German minister: Rescue package for Italy won’t be necessary

(L-R) German Chancellor and Christian Democratic Union (CDU) party leader Angela Merkel, Bavaria Premier and Christian Social Union (CSU) party leader Horst Seehofer and Hamburg's First Mayor and acting Social Democratic Party (SPD) leader Olaf Scholz attend a press conference prior to the signing of the coalition agreement between CDU, CSU and SPD in Berlin, Germany, 12 March 2018. [EPA-EFE/Clemens Bilan]

German Finance Minister Olaf Scholz said on Thursday (11 October) he did not expect Italy to need aid to deal with its debt pile. Any intervention by the European Central Bank would require Italy to formally apply for a rescue programme, sources said.

Italy has the second largest debt in the European Union as a proportion of its gross domestic product (GDP) after Greece, which has received three multi-billion-euro bailouts over the past few years. Italy’s debt exceeds 130% of GDP.

Italy’s previous centre-left government passed several measures to help the banking sector recover after a deep recession, culminating in the state bailout of the country’s third-largest bank, Monte dei Paschi in 2017.

Scholz told German broadcaster ARD that Europe was well prepared for possible crises.

“We have created many oversight bodies to better monitor the banking system, and we have developed resolution mechanisms and funds to respond to crises without the need for government funding,” he said.

Every country was responsible for its own economy, he said, adding: “If you have a lot of debt, as is the case with Italy, then of course you have to pay much more attention than other countries to how financial markets handle future public debt.”

Italy paid its highest borrowing rate in five years in a bond auction on Thursday after the government alarmed investors by tripling the budget deficit target for next year.

Last week, the European Commission sent a letter to the government warning its budget plans were a reason for “serious concern” as they appeared to deviate significantly from agreed fiscal targets.

EU Commission prepares to reject Italy's budget

The European Commission will take the unprecedented step of rejecting a national budget later this month if the Italian government does not improve its announced deficit figures, EU officials told EURACTIV.

But the Italian government has so far ignored those warnings.

“Next week, on Monday, the cabinet will approve the budget, which will then be sent to Brussels and to parliament,” Deputy Prime Minister Luigi Di Maio said Thursday on Facebook.

The Italian parliament voted on the same day to push back the goal of a balanced budget from 2020 to beyond 2021, reflecting the government’s new fiscal targets issued this month.

The populist government which took office in June has targeted the deficit-to-GDP ratio at 2.4% next year, three times higher than the goal set by the previous centre-left administration. It has set targets of 2.1% in 2020 and 1.8% in 2021.

ECB cannot come to Italy’s rescue without EU bailout

In previous comments, Di Maio has suggested that the European Central Bank could always come to the rescue in case market speculation on Italy’s debt spirals out of control.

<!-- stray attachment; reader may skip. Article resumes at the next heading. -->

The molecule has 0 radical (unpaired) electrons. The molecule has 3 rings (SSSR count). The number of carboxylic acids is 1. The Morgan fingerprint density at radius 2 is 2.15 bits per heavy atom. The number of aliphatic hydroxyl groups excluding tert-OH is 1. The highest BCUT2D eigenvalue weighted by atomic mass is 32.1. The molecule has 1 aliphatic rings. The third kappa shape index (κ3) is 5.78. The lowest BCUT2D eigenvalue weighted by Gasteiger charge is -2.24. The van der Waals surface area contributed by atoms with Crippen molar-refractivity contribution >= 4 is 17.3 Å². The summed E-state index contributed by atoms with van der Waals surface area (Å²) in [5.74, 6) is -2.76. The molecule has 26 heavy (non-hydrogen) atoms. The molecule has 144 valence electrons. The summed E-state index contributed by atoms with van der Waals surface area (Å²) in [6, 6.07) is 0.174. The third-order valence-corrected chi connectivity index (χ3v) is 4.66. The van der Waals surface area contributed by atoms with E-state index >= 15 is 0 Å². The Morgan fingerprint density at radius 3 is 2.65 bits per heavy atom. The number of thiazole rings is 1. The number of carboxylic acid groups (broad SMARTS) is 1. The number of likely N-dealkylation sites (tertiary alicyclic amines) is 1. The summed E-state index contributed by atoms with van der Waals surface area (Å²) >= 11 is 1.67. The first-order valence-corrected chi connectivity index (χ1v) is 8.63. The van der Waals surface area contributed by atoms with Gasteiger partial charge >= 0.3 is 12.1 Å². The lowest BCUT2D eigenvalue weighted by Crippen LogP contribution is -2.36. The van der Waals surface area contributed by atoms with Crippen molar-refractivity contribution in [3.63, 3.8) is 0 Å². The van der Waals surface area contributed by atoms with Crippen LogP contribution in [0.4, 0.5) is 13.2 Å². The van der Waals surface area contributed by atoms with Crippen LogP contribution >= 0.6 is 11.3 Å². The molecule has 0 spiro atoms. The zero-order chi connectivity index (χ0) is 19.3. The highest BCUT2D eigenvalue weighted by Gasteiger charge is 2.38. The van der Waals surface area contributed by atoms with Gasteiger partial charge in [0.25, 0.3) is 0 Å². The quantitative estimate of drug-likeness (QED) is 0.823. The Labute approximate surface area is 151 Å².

But sources at the ECB said the bank won’t intervene unless the country secures a bailout from the EU. This is because EU rules do not allow the ECB to help a country unless this has already agreed on a rescue “programme” – political jargon for a bailout in exchange for belt-tightening and painful economic reforms, an option the Italian government has firmly rejected.

Any attempt to circumvent those rules would damage the ECB’s credibility beyond repair and undermine acceptance of the monetary union in creditor countries, such as Germany, the sources said.

“It’s a test-case to show Europe and its mechanisms work,” said one of the sources on the sidelines of the International Monetary Fund’s annual meetings in the Indonesian resort town of Nusa Dua.

5-Star, League want ECB to forgive €250 billion of Italy debt

The anti-establishment 5-Star Movement and far-right Northern League plan to ask the European Central Bank to forgive €250 billion of Italian debt, according to a draft of a coalition programme the parties are working on.

If Italy did secure a bailout, the ECB could then buy its bonds on the market via Outright Monetary Transactions, a so far unused policy tool unveiled in 2012 to quash speculation on a euro break-up.

An ECB spokesman declined to comment.

Bank liquidity could become a flashpoint

The sources warned that Italian banks, with €375 billion of domestic government debt on their balance sheet, were the possible flashpoint.

This is because they relied on those government bonds as collateral to secure cash at the ECB, including some €250 billion worth of long-term loans.

Italy’s debt is rated two notches above junk by three of the four ratings agencies recognised by the ECB, and three notches above that key threshold by the remaining one, DBRS.

Moody’s and S&P Global are due to provide an updated opinion on Italy’s credit rating in the second half of October, with analysts saying that around one downgrade is already priced in.

Ministers press Italy to respect common rules in budgetary spat

Eurozone finance ministers and the European Commission called on the Italian government on Monday (1 October) to respect the EU’s fiscal rules, saying the “non-compliant” budgetary plan announced by the third largest eurozone economy could destabilise the region.

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